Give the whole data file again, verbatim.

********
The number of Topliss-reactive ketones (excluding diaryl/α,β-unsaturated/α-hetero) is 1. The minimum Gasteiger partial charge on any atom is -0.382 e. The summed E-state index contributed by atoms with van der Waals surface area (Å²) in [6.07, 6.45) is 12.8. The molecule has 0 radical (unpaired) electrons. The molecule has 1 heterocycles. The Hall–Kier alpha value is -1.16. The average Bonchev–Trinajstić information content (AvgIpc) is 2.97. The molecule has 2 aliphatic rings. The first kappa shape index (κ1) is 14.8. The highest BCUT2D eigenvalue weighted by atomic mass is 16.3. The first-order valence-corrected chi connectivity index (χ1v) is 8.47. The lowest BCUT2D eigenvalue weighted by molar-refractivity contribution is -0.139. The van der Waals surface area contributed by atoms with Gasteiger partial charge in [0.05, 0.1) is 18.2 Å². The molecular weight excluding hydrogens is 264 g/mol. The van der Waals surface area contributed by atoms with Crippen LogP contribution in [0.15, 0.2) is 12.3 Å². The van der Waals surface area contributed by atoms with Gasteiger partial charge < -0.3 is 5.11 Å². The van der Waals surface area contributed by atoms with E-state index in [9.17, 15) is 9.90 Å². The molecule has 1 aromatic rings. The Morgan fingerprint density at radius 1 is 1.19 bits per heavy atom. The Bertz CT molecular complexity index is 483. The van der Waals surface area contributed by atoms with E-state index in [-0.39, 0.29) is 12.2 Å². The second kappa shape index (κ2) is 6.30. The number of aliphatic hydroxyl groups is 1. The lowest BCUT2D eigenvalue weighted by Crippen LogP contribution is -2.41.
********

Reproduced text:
The number of Topliss-reactive ketones (excluding diaryl/α,β-unsaturated/α-hetero) is 1. The minimum Gasteiger partial charge on any atom is -0.382 e. The summed E-state index contributed by atoms with van der Waals surface area (Å²) in [6.07, 6.45) is 12.8. The molecule has 0 radical (unpaired) electrons. The molecule has 1 heterocycles. The Hall–Kier alpha value is -1.16. The average Bonchev–Trinajstić information content (AvgIpc) is 2.97. The molecule has 2 aliphatic rings. The first kappa shape index (κ1) is 14.8. The highest BCUT2D eigenvalue weighted by atomic mass is 16.3. The first-order valence-corrected chi connectivity index (χ1v) is 8.47. The lowest BCUT2D eigenvalue weighted by molar-refractivity contribution is -0.139. The van der Waals surface area contributed by atoms with Gasteiger partial charge in [0.05, 0.1) is 18.2 Å². The molecular weight excluding hydrogens is 264 g/mol. The van der Waals surface area contributed by atoms with Crippen LogP contribution in [0.15, 0.2) is 12.3 Å². The van der Waals surface area contributed by atoms with Gasteiger partial charge < -0.3 is 5.11 Å². The van der Waals surface area contributed by atoms with E-state index in [9.17, 15) is 9.90 Å². The molecule has 1 aromatic rings. The Morgan fingerprint density at radius 1 is 1.19 bits per heavy atom. The Bertz CT molecular complexity index is 483. The van der Waals surface area contributed by atoms with E-state index in [-0.39, 0.29) is 12.2 Å². The second kappa shape index (κ2) is 6.30. The number of aliphatic hydroxyl groups is 1. The lowest BCUT2D eigenvalue weighted by Crippen LogP contribution is -2.41.